Elaine May, half of one of the most successful American comic teams of the 1950s and 1960s, became one of Hollywood’s first important female directors in the 1970s and 1980s. She has often combined her talents for acting and screenwriting with her role as director.
Born in Philadelphia on April 21, 1932, as Elaine Berlin, May spent her early years moving from city to city because of her father’s career in show business. Jack Berlin was an actor in the Yiddish theater, and as a child, Elaine made several stage and radio appearances with him. He died when Elaine was eleven, and she moved to Los Angeles with her mother. When she was sixteen, having quit school the previous year, she married Marvin May, but the marriage ended in divorce after a year. One daughter, the actress Jeannie Berlin (she took May’s maiden name), was raised by her grandmother.
May studied Method acting and, in the early 1950s, moved to Chicago, where she attended classes at the University of Chicago, though never formally enrolled. There she met Mike Nichols, a young actor, and together they joined Chicago’s Compass Players (later the Second City Company), soon forming their own improvisational comedy act. In 1957, a move to New York brought the team greater popularity, and several television appearances gave them a national audience. Their act, which appeared on Broadway from 1960 to 1961 as An Evening with Mike Nichols and Elaine May, drew success from its biting social commentary, its perceptive satire of human relationships, and the improvisational capacity of May and Nichols, who never went on with a written script.
May’s partnership with Nichols ended in 1961, and she began to write for the stage and screen with little success. She married lyricist Sheldon Harnick later that year, but that marriage quickly ended in divorce. In 1967, she acted in two movies, Carl Reiner’s semiautobiographical Enter Laughing, based on the Broadway play of the same name, and Luv, directed by Clive Donner, where she played opposite Jack Lemmon and Peter Falk.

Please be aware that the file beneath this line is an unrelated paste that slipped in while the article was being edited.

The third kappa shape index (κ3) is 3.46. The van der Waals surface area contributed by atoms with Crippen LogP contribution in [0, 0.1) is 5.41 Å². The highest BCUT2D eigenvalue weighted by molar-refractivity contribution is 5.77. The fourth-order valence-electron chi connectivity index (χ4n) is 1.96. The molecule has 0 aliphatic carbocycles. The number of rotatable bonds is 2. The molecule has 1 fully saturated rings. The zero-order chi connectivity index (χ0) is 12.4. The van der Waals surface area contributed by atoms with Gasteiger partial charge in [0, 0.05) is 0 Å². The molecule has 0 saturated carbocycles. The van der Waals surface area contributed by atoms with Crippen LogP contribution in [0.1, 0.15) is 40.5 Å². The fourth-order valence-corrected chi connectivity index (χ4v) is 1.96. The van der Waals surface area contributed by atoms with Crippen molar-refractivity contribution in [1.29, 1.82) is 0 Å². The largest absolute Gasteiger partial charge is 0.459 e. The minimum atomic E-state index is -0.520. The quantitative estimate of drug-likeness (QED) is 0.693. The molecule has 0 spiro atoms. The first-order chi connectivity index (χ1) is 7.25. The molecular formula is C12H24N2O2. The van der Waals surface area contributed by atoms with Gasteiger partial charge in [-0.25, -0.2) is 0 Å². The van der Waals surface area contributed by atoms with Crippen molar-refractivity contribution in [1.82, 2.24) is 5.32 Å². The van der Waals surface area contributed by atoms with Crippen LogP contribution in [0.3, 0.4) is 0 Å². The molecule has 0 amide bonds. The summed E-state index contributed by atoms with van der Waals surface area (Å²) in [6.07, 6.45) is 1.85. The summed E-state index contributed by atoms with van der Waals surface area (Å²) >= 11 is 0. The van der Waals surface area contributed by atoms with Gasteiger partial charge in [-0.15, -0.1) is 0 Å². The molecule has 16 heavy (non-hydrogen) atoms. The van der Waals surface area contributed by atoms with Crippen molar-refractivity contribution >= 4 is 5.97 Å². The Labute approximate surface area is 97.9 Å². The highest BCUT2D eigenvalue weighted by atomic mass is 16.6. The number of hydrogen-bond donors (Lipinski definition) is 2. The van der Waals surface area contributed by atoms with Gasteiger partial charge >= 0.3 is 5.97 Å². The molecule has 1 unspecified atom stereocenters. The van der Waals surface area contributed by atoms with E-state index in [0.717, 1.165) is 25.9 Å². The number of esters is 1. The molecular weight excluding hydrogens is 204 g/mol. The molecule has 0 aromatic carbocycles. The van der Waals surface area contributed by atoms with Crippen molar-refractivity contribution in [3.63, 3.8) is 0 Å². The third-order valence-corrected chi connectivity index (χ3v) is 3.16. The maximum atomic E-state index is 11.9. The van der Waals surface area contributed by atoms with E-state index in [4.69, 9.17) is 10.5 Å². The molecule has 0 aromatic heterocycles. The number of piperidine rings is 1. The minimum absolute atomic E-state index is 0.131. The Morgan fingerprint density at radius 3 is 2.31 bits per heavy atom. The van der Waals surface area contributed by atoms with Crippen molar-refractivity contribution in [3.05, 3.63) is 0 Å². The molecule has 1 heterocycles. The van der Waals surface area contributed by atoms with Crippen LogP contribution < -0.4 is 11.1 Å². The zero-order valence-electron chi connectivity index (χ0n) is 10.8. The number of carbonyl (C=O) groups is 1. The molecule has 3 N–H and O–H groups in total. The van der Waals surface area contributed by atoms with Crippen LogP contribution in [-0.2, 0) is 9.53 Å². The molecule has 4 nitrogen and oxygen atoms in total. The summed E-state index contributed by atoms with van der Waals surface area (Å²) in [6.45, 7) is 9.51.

In 1969, May wrote a one-act comedy play, Adaptation, an Off-Broadway hit which she also directed and for which she won a Drama Desk Award. Her first screenplay was Such Good Friends (1971), but she became dissatisfied with the production, and the film was released under a pseudonym, Esther Dale. Frustrated with the changes Hollywood studios often forced on writers, May decided that she would have more creative control as writer-director. For her next film, A New Leaf (1971), she not only wrote the screenplay and directed, but played the leading role as well. She appeared as the klutzy botanist, Henrietta, who attracts a gold-digging suitor (Walter Matthau) and succeeds in reforming him. Despite her multifaceted involvement in the project, May came into conflict with Paramount when it cut and edited the film. She sued the studio and publicly disowned the film, despite the fact that it was considered an artistic and financial success.
In 1972, May directed her second film, The Heartbreak Kid, with a screenplay by Neil Simon. She cast her daughter, Jeannie Berlin, as a stereotypical Jewish American Princess whose husband (Charles Grodin) leaves her three days into their honeymoon for a non-Jewish society girl played by Cybill Shepherd. The movie was one of May’s most acclaimed films, with Berlin winning an Academy Award nomination for best supporting actress. May’s next project as director and screenwriter was Mikey and Nicky (1976), which explores human relationships by examining the fragile friendship between two criminals.